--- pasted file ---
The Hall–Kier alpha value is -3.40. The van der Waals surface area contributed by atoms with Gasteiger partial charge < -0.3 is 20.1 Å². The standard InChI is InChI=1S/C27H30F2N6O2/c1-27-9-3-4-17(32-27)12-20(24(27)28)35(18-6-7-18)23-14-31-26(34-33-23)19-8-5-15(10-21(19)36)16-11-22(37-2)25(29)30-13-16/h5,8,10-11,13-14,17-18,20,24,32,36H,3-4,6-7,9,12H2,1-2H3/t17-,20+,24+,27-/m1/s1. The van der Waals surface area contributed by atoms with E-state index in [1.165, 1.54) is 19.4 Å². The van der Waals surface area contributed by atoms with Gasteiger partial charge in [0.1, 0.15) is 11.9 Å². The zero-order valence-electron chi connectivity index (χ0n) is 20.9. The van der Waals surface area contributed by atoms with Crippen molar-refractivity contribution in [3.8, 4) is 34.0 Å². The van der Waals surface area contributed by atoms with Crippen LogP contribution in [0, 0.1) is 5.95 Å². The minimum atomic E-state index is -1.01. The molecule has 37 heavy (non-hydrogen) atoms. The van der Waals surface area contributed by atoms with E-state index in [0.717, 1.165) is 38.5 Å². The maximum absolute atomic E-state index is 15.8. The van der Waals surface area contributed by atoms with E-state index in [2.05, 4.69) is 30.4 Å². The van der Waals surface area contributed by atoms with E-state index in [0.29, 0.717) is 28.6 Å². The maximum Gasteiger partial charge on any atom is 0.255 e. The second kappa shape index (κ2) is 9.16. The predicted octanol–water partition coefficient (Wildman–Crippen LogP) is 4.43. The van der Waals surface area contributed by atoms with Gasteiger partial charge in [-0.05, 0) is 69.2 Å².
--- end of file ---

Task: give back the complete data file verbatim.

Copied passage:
The Hall–Kier alpha value is -3.40. The van der Waals surface area contributed by atoms with Gasteiger partial charge < -0.3 is 20.1 Å². The standard InChI is InChI=1S/C27H30F2N6O2/c1-27-9-3-4-17(32-27)12-20(24(27)28)35(18-6-7-18)23-14-31-26(34-33-23)19-8-5-15(10-21(19)36)16-11-22(37-2)25(29)30-13-16/h5,8,10-11,13-14,17-18,20,24,32,36H,3-4,6-7,9,12H2,1-2H3/t17-,20+,24+,27-/m1/s1. The van der Waals surface area contributed by atoms with E-state index in [1.165, 1.54) is 19.4 Å². The van der Waals surface area contributed by atoms with Gasteiger partial charge in [0.1, 0.15) is 11.9 Å². The zero-order valence-electron chi connectivity index (χ0n) is 20.9. The van der Waals surface area contributed by atoms with Crippen molar-refractivity contribution in [3.8, 4) is 34.0 Å². The van der Waals surface area contributed by atoms with Crippen LogP contribution in [0, 0.1) is 5.95 Å². The minimum atomic E-state index is -1.01. The molecule has 37 heavy (non-hydrogen) atoms. The van der Waals surface area contributed by atoms with E-state index in [0.717, 1.165) is 38.5 Å². The maximum absolute atomic E-state index is 15.8. The van der Waals surface area contributed by atoms with E-state index in [2.05, 4.69) is 30.4 Å². The van der Waals surface area contributed by atoms with E-state index in [0.29, 0.717) is 28.6 Å². The maximum Gasteiger partial charge on any atom is 0.255 e. The second kappa shape index (κ2) is 9.16. The predicted octanol–water partition coefficient (Wildman–Crippen LogP) is 4.43. The van der Waals surface area contributed by atoms with Gasteiger partial charge in [-0.05, 0) is 69.2 Å².